In what is another book that points to America’s cultural divide, Gina Welch decides to go undercover at the late Jerry Falwell’s Thomas Road Baptist Church in Lynchburg, Virginia. An atheist, Yale and University of Virginia liberal graduate from Berkeley, California, Welch declares her undercover ruse was needed to better understand evangelicals.
From the vision of the New Jerusalem in Revelation 21 to Augustine’s City of God, the civitas is an enormously pervasive and rich biblical and theological theme. On the contemporary scene there area number of indications that evangelicals are looking more deeply and critically at engagement with the “city” as a social, political, ethical, and theological reality. This is part of the explicit vision of The King’s College in New York City, for instance, where Acton research fellow Anthony Bradley is currently a visiting professor of theology. At Houston Baptist University, the publication aptly named The City, “featuring leading voices in Christian academia and elsewhere on the critical issues of the times.”
Experience and prudence have demonstrated that free markets are demonstrably better than other alternatives. But the problem is that we have tuned our antennae in such a way such that they pick up market problems like the promotion of hedonistic vice but do not take adequate notice of other wrongs. Thus, conservative evangelicals are quick to protest against 7-11 carrying Playboy magazine but are slow to call to account the corporation that deals with employees in bad faith.
The keynote speaker for the Right Online conference tonight was conservative columnist and political commentator Robert Novak. Talking about his latest book Prince of Darkness: 50 Years Reporting in Washington, Novak declared that if you want to know why they call him the Prince of Darkness in Washington it’s because he supports limited government, low taxes, and freedom in the economic sphere, and that’s “enough to make you the Prince of Darkness in Washington.”
It’s fun to watch as layers are gradually peeled away from the conventional wisdom to reveal that the CW is, well, wrong. Old CW: Evangelicals are marching in lockstep behind Mike Huckabee; Emerging CW: Evangelicals are just as fragmented in their opinions at this point in the nominating process as anyone else.
Young Christians simply don’t seem to feel a connection to the traditional religious right. Many differ strongly on domestic policy issues, namely issues that affect the poor, and are dissatisfied with America’s foreign policy and war.
One element that came out in the aftermath of “Romney’s religion speech,” an event highly touted in the run-up and in days following, was the charge that Mormonism is essentially a racist faith (or at least was until 1978), and that in unabashedly embracing the “faith of his fathers” so publicly (and uncritically), Mitt Romney did not distance himself from or express enough of a critical attitude toward the official LDS policy regarding membership by blacks before 1978.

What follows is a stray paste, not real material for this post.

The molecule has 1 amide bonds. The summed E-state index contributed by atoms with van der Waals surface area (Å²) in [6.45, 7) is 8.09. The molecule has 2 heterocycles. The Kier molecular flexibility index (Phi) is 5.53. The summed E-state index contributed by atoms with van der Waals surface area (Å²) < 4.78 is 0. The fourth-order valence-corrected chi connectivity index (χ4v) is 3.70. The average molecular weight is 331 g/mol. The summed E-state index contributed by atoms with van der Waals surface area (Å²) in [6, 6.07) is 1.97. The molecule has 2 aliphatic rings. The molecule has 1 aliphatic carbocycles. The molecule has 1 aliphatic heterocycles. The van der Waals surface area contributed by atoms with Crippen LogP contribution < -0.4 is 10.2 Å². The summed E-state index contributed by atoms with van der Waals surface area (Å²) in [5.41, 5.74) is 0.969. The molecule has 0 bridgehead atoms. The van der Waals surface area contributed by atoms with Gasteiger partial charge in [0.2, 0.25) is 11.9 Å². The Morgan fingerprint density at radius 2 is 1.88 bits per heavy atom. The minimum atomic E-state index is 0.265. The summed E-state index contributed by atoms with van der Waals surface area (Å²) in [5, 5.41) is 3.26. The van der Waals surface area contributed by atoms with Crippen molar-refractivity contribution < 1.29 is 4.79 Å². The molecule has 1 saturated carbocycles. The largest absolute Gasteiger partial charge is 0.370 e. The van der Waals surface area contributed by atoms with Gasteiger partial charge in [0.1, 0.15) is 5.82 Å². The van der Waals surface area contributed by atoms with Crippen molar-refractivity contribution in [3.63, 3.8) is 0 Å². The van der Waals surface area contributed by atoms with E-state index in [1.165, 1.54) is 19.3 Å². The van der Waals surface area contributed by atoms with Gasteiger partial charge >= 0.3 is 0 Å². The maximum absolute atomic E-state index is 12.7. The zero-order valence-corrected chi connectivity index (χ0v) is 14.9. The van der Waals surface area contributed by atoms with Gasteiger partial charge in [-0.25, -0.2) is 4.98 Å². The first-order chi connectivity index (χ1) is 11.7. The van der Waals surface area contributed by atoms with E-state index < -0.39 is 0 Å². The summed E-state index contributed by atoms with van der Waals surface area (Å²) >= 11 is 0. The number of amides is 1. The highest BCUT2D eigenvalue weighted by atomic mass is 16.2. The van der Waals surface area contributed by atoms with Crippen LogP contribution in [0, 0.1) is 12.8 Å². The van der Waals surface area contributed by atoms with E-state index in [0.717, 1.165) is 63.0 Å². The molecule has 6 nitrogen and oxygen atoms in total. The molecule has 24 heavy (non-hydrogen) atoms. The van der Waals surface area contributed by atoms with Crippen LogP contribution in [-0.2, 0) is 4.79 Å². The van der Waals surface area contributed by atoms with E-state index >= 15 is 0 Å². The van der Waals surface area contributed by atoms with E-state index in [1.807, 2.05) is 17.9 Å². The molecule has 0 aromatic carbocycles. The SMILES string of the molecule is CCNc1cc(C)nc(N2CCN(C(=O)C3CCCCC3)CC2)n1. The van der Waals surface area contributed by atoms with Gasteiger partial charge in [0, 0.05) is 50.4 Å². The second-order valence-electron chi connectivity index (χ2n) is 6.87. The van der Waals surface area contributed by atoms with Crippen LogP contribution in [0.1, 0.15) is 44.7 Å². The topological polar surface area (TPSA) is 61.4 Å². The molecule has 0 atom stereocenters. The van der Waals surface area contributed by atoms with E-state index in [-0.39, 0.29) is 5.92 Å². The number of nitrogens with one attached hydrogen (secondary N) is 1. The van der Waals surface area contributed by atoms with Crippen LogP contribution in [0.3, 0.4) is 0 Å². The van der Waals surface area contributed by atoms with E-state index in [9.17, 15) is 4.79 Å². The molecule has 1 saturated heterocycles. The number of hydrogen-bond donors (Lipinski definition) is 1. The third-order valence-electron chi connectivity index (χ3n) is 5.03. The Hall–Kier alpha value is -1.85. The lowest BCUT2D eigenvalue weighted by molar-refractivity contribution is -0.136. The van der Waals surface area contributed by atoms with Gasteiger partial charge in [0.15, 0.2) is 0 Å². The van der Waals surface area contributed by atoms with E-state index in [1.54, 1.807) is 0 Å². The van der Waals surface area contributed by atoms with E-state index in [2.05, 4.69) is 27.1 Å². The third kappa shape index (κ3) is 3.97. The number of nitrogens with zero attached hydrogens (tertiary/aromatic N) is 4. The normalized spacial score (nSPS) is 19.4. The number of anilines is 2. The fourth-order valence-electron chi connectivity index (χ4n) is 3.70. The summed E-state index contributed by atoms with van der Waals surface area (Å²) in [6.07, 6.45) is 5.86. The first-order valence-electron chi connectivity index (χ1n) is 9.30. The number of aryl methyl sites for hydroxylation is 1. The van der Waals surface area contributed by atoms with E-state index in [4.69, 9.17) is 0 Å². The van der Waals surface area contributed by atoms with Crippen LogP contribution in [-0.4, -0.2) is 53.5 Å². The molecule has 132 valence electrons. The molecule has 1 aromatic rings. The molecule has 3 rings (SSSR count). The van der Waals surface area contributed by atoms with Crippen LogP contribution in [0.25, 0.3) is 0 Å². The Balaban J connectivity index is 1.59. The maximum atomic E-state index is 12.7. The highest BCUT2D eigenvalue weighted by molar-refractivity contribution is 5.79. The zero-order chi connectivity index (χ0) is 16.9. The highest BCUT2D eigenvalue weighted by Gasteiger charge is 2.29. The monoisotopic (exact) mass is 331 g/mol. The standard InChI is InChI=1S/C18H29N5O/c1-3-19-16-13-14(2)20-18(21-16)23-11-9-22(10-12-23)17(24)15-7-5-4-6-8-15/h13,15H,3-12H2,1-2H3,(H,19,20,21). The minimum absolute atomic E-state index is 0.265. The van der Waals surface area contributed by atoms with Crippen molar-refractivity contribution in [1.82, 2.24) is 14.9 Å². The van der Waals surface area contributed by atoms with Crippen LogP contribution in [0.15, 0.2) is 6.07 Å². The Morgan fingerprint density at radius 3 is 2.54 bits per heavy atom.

One example of a person who raised this concern quite vociferously is political analyst Lawrence O’Donnell, who as a guest on the McLaughlin Group on the episode immediately following Romney’s speech, said this of Romney (among many other things):
Here’s the problem. He dare not discuss his religion. And he fools people like Pat Buchanan, who should know better. This was the worst speech, the worst political speech, of my lifetime, because this man stood there and said to you, “This is the faith of my fathers.” And you and none of these commentators who liked this speech realize that the faith of his father is a racist faith. As of 1978, it was an officially racist faith. And for political convenience, in 1978 it switched and it said, “Okay, black people can be in this church.”
Mitt Romney was 31 years-old in 1978 when the LDS church altered its policy toward “priesthood” membership for black males, citing a new revelation. You can check out the entire exchange between O’Donnell and the other members of the McLaughlin Group panel here:
It seems to me that Pat Buchanan misses O’Donnell’s point in the exchange. Buchanan cites scandalous examples from Christianity’s past, such as the condoning of slavery for 1,500 years, in effect to say that all religions have their problems, and that doesn’t mean that we associate every historical evil from a religion’s past with its contemporary adherents. But what O’Donnell’s charge is meant to show is that folks like Pat Buchanan and other Christians are inclined to judge their tradition’s own past, and pronounce that such and such a practice was an objective evil and upon reflection ex post facto, incompatible with the fundamental beliefs of their faith.
From O’Donnell’s perspective it’s precisely this criticism that is lacking in Romney. As Byron York puts it,
But now, Romney is faced with the simple question: Was the church policy before 1978 wrong? This morning, he wouldn’t say, and it might be difficult for him, as a former church leader, to get out in front of the LDS leadership on that. And he certainly can’t cite McConkie’s advice to forget everything that was said before 1978. Given all that, it’s an issue that’s likely to pop up over and over again.
It did pop up on Romney’s Meet the Press interview with Tim Russert the following Sunday morning:
The Drudge Report yesterday featured a screen shot of a new television ad that’s playing currently in Iowa for presidential candidate Mike Huckabee. Next to the image was this quote from primary opponent Ron Paul: “When fascism comes it will be wrapped in a flag and carrying a cross.” Paul said the Huckabee ad reminded him of the quote, which he attributed to muckraking novelist Sinclair Lewis.